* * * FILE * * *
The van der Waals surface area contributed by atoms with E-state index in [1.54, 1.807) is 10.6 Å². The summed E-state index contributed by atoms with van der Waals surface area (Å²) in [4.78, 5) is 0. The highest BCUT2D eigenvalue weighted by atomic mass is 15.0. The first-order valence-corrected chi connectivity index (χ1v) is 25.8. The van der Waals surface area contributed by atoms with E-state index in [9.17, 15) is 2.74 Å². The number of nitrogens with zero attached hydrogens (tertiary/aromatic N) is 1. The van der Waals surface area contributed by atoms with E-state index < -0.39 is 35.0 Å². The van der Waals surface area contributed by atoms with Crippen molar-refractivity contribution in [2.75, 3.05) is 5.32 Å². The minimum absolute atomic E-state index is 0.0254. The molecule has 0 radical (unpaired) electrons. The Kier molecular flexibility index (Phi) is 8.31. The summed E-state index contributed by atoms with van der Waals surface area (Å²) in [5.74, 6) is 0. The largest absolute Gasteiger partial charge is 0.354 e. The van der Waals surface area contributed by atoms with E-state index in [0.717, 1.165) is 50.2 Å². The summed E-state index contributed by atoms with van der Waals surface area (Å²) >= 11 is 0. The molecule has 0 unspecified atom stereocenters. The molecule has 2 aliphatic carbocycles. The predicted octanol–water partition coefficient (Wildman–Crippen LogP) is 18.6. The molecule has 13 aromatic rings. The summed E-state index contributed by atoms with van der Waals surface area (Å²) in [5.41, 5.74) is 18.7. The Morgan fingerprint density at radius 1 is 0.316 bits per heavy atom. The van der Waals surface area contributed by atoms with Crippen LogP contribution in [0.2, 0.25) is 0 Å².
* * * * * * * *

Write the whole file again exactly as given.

The van der Waals surface area contributed by atoms with E-state index in [1.54, 1.807) is 10.6 Å². The summed E-state index contributed by atoms with van der Waals surface area (Å²) in [4.78, 5) is 0. The highest BCUT2D eigenvalue weighted by atomic mass is 15.0. The first-order valence-corrected chi connectivity index (χ1v) is 25.8. The van der Waals surface area contributed by atoms with E-state index in [9.17, 15) is 2.74 Å². The number of nitrogens with zero attached hydrogens (tertiary/aromatic N) is 1. The van der Waals surface area contributed by atoms with E-state index < -0.39 is 35.0 Å². The van der Waals surface area contributed by atoms with Crippen molar-refractivity contribution in [2.75, 3.05) is 5.32 Å². The minimum absolute atomic E-state index is 0.0254. The molecule has 0 radical (unpaired) electrons. The Kier molecular flexibility index (Phi) is 8.31. The summed E-state index contributed by atoms with van der Waals surface area (Å²) in [5.74, 6) is 0. The largest absolute Gasteiger partial charge is 0.354 e. The van der Waals surface area contributed by atoms with E-state index in [0.717, 1.165) is 50.2 Å². The summed E-state index contributed by atoms with van der Waals surface area (Å²) >= 11 is 0. The molecule has 0 unspecified atom stereocenters. The molecule has 2 aliphatic carbocycles. The predicted octanol–water partition coefficient (Wildman–Crippen LogP) is 18.6. The molecule has 13 aromatic rings. The summed E-state index contributed by atoms with van der Waals surface area (Å²) in [5.41, 5.74) is 18.7. The Morgan fingerprint density at radius 1 is 0.316 bits per heavy atom. The van der Waals surface area contributed by atoms with Crippen LogP contribution in [0.2, 0.25) is 0 Å².